From Personal Narrative to Public Issues

Moderators: Ruth Elcan and Joan Laird
Role of participants: Seminar members will make a 20-25 minute presentation and lead a discussion either on literary aspects of one of the assigned memoirs or on one or more of the public issues an assigned memoir raises.
Number of participants (including the moderators): 16
Time: Wednesdays, 10:00 am–noon
Place: Amherst Woman’s Club, 35 Triangle Street, Amherst
Parking: Ample parking on site

Some memoirs more than others take us from the personal to the social. We will read six memoirs that challenge us to consider and debate a range of important, contemporary social issues.

Meline Toumani begins to question the lingering hatred of Turks permeating her Armenian family and community 100 years after the Armenian genocide in There Was and There Was Not. Jennifer Finney Boylan in She’s Not There describes the changes in her body and in her relationships as she transitions from male to female.  And Roz Chast gives us Can’t We Talk About Something More Pleasant?, a graphic memoir describing her often sad, sometimes maddening, and sometimes comical experience of her parents’ aging and dying. John Muir’s My First Summer in the Sierra leads us to the current debate among environmentalists over the relevance of his legacy.  Nathan McCall’s Makes Me Wanna Holler recounts a young black man’s experiences of racism, rage, violence, imprisonment, and, eventually, a career in journalism.  And Martha Beck in Leaving the Saints reminisces about her life growing up in and ultimately separating from her traditional Mormon family.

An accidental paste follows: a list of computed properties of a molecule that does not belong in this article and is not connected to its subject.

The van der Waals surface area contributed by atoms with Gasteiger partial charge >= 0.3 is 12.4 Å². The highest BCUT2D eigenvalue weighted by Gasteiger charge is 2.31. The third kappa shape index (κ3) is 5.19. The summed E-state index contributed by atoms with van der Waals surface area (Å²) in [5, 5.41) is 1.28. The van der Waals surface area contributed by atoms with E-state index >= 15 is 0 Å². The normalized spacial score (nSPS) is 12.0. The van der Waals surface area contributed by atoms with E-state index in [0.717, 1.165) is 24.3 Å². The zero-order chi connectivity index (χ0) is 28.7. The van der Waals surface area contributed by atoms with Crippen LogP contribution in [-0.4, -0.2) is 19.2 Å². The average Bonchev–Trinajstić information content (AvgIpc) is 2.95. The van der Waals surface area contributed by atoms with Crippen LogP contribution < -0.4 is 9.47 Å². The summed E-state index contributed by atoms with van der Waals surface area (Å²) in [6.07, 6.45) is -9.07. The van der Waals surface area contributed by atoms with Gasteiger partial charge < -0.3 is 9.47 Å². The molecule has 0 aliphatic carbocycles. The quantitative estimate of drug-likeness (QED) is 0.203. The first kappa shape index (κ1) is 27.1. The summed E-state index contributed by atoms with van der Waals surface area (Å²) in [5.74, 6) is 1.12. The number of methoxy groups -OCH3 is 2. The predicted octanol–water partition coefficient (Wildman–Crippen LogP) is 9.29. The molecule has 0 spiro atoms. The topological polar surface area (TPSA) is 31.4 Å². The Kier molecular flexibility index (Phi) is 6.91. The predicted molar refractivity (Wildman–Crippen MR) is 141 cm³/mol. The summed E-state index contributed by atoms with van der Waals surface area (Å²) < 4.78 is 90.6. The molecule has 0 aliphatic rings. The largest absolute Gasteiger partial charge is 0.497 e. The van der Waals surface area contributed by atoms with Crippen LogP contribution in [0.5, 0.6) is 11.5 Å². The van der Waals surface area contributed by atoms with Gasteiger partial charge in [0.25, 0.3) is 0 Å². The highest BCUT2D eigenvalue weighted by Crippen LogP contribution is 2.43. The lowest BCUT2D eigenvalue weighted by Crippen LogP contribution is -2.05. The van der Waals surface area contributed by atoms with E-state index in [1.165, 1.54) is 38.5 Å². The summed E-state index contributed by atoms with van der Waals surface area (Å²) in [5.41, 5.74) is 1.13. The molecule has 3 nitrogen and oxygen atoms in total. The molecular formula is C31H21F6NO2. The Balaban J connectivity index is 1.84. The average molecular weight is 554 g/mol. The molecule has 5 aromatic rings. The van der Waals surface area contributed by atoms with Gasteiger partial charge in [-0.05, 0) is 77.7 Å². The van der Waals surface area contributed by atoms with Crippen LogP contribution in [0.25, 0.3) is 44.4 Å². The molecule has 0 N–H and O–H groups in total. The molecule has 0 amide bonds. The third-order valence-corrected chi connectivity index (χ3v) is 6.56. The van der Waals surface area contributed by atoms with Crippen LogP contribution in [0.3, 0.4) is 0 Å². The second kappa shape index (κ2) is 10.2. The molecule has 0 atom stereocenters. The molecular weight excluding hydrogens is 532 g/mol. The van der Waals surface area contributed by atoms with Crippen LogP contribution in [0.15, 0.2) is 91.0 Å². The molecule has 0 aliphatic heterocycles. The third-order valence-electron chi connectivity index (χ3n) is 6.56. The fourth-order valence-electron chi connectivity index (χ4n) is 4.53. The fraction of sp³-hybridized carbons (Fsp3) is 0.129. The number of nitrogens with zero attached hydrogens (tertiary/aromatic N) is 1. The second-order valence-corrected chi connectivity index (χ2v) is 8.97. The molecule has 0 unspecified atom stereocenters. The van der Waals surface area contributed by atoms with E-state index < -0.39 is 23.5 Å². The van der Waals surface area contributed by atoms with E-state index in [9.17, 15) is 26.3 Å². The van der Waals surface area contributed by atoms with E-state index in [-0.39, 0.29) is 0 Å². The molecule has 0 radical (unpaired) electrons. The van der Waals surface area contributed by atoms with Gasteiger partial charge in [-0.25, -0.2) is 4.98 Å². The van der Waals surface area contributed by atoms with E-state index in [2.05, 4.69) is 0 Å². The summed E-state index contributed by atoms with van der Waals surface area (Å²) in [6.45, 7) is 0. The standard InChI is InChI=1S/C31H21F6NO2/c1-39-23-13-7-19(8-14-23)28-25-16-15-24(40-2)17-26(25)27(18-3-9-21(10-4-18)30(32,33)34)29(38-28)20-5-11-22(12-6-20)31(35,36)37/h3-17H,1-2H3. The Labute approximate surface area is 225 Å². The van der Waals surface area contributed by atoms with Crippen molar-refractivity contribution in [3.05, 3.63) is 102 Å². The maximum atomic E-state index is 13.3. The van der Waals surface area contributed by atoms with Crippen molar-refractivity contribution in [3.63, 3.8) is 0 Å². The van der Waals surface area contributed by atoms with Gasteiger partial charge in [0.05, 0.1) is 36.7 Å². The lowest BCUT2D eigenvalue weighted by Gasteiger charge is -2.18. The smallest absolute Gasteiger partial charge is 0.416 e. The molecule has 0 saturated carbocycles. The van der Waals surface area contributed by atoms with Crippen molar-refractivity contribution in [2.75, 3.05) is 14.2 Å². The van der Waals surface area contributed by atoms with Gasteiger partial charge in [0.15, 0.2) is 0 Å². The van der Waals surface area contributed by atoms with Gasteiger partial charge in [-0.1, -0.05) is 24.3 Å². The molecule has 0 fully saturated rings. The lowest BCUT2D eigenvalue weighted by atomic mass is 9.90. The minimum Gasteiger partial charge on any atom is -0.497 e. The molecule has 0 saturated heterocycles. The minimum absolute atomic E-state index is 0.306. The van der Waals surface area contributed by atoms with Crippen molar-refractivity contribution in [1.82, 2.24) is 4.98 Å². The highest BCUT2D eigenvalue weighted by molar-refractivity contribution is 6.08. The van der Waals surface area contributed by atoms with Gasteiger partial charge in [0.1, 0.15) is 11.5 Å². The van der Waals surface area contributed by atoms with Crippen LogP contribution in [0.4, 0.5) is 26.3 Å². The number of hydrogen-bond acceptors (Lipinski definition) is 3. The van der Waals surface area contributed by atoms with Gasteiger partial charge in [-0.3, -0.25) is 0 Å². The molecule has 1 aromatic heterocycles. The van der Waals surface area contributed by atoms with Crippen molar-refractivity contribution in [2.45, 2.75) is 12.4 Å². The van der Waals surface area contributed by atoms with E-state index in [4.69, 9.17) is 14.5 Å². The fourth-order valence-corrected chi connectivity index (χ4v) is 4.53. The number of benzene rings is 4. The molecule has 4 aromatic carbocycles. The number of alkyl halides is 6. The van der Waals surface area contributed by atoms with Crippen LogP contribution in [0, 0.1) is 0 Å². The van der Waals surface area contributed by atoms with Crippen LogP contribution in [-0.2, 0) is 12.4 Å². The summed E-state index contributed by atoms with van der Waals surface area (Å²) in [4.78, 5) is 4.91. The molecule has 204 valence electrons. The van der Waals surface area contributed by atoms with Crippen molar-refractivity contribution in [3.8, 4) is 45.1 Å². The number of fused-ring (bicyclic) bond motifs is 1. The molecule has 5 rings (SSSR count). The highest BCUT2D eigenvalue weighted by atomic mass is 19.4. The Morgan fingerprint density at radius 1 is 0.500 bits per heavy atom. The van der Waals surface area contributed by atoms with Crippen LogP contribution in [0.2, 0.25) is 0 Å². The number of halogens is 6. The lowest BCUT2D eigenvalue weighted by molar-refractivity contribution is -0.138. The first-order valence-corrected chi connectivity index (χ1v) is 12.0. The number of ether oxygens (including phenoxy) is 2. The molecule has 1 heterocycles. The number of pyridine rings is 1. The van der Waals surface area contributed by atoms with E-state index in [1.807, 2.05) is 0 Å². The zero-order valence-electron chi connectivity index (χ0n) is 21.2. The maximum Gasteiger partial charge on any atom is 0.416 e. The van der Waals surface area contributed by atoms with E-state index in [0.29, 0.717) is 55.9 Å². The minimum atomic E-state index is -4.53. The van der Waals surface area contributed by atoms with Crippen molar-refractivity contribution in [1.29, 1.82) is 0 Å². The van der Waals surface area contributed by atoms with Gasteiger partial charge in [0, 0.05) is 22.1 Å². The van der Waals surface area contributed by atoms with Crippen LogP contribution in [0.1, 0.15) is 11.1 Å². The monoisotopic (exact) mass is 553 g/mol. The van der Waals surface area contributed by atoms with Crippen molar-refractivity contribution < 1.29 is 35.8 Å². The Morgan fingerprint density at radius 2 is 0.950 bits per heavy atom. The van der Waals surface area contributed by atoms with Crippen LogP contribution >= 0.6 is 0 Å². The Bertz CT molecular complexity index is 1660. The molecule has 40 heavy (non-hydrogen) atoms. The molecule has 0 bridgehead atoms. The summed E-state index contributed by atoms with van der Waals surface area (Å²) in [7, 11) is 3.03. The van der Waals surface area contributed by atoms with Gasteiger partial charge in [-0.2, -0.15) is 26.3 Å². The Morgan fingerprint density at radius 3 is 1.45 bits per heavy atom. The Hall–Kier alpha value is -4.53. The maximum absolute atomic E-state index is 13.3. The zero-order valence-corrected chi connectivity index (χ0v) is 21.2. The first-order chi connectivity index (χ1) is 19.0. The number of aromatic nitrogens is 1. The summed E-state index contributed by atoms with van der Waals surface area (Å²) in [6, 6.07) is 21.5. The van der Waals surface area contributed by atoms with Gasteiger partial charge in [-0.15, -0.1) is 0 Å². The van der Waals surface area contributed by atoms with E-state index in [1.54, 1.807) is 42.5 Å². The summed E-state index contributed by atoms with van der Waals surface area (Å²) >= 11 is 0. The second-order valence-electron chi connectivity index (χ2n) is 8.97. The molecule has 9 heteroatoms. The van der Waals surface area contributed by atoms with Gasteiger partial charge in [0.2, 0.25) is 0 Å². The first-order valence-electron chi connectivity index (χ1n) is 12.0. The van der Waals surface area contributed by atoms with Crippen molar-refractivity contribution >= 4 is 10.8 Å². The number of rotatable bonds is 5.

We will spend one or two sessions on each memoir and on related current topics as defined by members for their presentations.

Format: Seminar

Resources: Everyone will read the six memoirs described above, no particular edition. Moderators will suggest possible background reading for particular presentations.

The Moderators: Ruth Elcan taught literature and writing (including autobiographical writing) for many years and Joan Laird taught courses on the family and on social and cultural issues.

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